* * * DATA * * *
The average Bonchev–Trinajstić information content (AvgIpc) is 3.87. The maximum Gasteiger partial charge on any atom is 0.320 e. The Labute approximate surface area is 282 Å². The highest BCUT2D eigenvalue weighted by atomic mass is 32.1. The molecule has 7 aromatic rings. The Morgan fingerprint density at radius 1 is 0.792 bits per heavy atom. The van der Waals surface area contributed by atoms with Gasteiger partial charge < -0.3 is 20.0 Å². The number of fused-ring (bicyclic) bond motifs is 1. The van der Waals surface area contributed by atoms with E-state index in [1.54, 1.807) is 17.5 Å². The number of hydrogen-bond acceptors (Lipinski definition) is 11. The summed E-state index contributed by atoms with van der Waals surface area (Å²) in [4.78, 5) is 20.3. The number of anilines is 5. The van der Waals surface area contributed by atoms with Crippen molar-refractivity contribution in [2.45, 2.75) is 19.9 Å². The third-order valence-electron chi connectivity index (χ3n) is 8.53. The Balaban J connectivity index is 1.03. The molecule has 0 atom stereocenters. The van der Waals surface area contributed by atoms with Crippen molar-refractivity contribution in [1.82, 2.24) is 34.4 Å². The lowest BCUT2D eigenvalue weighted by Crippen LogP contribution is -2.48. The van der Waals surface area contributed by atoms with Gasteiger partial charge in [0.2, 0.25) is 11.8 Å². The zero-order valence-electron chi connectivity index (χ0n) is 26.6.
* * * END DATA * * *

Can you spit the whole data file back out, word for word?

The average Bonchev–Trinajstić information content (AvgIpc) is 3.87. The maximum Gasteiger partial charge on any atom is 0.320 e. The Labute approximate surface area is 282 Å². The highest BCUT2D eigenvalue weighted by atomic mass is 32.1. The molecule has 7 aromatic rings. The Morgan fingerprint density at radius 1 is 0.792 bits per heavy atom. The van der Waals surface area contributed by atoms with Gasteiger partial charge < -0.3 is 20.0 Å². The number of fused-ring (bicyclic) bond motifs is 1. The van der Waals surface area contributed by atoms with E-state index in [1.54, 1.807) is 17.5 Å². The number of hydrogen-bond acceptors (Lipinski definition) is 11. The summed E-state index contributed by atoms with van der Waals surface area (Å²) in [4.78, 5) is 20.3. The number of anilines is 5. The van der Waals surface area contributed by atoms with Crippen molar-refractivity contribution in [2.45, 2.75) is 19.9 Å². The third-order valence-electron chi connectivity index (χ3n) is 8.53. The Balaban J connectivity index is 1.03. The molecule has 0 atom stereocenters. The van der Waals surface area contributed by atoms with Crippen molar-refractivity contribution in [1.82, 2.24) is 34.4 Å². The lowest BCUT2D eigenvalue weighted by Crippen LogP contribution is -2.48. The van der Waals surface area contributed by atoms with Gasteiger partial charge in [0.2, 0.25) is 11.8 Å². The zero-order valence-electron chi connectivity index (χ0n) is 26.6.